6.The Committee notes that - despite the State party’s activities in this regard - measures to raise awareness among the public and State officials on the areas covered by the Optional Protocol remain insufficient. The Committee is also concerned that staff working with victims of the offences covered by the Optional Protocol still lack adequate skills especially with respect to recovery and reintegration of child victims.
7. The Committee recommends that the State party continue to strengthen measures to disseminate the provisions of the Optional Protocol among its population, especially children and parents - including through school curricula and appropriate material - and continue providing appropriate training to all professional groups, in particular those working with and for child victims of sale, trafficking, child prostitution and child pornography. The Committee also recommends that the State party seek technical assistance in this regard from, inter alia, UNICEF.
8.The Committee is concerned that, although some progress has been made in this respect, data collection on the issues covered by the Optional Protocol is neither adequate nor systematic and is not supported by sufficient resources. Furthermore, the Committee notes that, while information is available in the area of trafficking, further research is needed to assess the extent and scope of sale of children, child prostitution and child pornography.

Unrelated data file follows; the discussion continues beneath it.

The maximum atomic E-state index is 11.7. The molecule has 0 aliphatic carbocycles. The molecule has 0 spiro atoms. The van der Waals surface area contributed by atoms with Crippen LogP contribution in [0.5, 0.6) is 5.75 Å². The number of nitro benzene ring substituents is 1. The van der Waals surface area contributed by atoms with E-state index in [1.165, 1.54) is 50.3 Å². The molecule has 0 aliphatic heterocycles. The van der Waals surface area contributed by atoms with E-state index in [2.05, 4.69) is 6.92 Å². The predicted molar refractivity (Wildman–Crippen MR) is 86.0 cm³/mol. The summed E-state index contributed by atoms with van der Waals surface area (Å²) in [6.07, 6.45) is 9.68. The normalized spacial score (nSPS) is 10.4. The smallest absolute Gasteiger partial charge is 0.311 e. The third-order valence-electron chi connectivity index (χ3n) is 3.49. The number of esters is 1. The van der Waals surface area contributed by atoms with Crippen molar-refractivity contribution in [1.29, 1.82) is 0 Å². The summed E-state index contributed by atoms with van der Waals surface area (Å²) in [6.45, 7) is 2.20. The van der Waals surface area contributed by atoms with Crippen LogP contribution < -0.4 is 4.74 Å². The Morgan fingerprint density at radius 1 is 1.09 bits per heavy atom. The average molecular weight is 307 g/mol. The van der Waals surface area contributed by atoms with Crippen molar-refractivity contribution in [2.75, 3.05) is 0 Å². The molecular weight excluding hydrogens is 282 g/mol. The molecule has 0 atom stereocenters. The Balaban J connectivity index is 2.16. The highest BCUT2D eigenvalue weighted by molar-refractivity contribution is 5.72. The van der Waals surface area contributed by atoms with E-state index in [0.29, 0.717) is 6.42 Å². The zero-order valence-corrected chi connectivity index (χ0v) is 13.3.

9. The Committee recommends that the State party undertake research on the nature and extent of sale of children, child prostitution and child pornography and ensure that data on these issues, disaggregated, inter alia, by age, sex and minority group, are systematically collected and analysed as they provide essential tools for measuring policy implementation.
2.Prohibition of the sale of children, child pornography and child prostitution
Existing criminal or penal laws and regulations
10.The Committee welcomes the amendment of the Vietnamese Criminal Code in 1997 and 1999 introducing new offences and more severe penalties for crimes related to the commercial sexual exploitation of children and other efforts to bring the legislation in line with the Optional Protocol. The Committee also welcomes the information provided by the delegation that the 2004 Law on Child Protection and Care in conjunction with the 2005 Youth Law would provide for the care and protection of all persons below 18. However, the Committee is concerned that some provisions in the Penal Code (including articles 254 to 256 related to child prostitution) refer to children as to those below the age of 16 only. Furthermore, the Committee is concerned that: